Mapping icebergs with the help of AI

Some icebergs can be as vast as small countries, posing potential risks to passing ships.

In a groundbreaking development, scientists have successfully trained an artificial intelligence (AI) system to rapidly and precisely map the surface area and contours of massive icebergs captured in satellite images, accomplishing this task in a mere one-hundredth of a second.

Published in The Cryosphere under the title “Mapping the extent of giant Antarctic icebergs with Deep Learning,” this achievement surpasses the capabilities of existing automated systems, which often struggle to differentiate icebergs from other features in images.

While manual interpretation by humans is more accurate, it is a time-consuming process, taking several minutes to outline a single iceberg.

The significance of accurately monitoring icebergs lies in their substantial impact on the polar environment, with implications for maritime safety and scientific research.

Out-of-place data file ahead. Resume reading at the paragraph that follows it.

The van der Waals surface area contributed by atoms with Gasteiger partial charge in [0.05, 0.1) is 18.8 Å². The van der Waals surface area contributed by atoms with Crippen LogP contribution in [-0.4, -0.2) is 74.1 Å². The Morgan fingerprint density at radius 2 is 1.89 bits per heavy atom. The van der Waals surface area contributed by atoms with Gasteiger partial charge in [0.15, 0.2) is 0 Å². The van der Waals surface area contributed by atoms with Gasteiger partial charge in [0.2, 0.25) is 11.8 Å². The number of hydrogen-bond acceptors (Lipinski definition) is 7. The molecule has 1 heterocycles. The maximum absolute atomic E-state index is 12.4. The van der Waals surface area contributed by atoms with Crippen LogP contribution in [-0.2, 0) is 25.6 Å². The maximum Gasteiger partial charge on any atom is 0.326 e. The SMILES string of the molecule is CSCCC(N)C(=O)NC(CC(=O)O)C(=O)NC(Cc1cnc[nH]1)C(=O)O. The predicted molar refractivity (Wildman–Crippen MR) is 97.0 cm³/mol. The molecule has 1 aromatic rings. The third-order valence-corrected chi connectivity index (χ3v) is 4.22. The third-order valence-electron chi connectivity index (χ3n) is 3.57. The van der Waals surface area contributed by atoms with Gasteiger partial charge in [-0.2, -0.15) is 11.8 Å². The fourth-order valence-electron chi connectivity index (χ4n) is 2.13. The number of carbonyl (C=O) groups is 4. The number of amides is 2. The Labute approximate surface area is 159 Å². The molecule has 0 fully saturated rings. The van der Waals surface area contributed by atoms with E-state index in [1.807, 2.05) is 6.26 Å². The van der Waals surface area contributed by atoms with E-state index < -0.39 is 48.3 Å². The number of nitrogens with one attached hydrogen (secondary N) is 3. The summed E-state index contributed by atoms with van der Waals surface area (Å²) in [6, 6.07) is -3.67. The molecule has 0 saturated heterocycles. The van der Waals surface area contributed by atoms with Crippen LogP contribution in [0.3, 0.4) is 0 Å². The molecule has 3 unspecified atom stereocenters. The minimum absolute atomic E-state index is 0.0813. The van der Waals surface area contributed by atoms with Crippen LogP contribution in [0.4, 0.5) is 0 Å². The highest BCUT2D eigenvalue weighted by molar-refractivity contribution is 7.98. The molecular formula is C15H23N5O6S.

Some icebergs can be as vast as small countries, posing potential risks to passing ships. As these icebergs melt, they release nutrients and freshwater into the seas, influencing marine ecosystems.

Dr. Anne Braakmann-Folgmann, who led the study during her doctoral research at the Centre for Polar Observation and Monitoring at the University of Leeds, highlighted the challenges of observing icebergs in remote regions and the importance of satellites in this endeavor. The new AI system addresses issues faced by existing automated methods, which struggle to differentiate between icebergs and other ice formations or coastlines within the same image.

The study utilized the U-net algorithm, a neural network, to train a computer to accurately outline icebergs using images from Sentinel-1 satellites operated by the European Space Agency. The U-net algorithm’s effectiveness was compared to two other advanced algorithms, k-means and Otsu, in identifying the largest iceberg in a series of satellite images. Image comparisons illustrated the superior performance of the U-net algorithm in correctly identifying and delineating icebergs.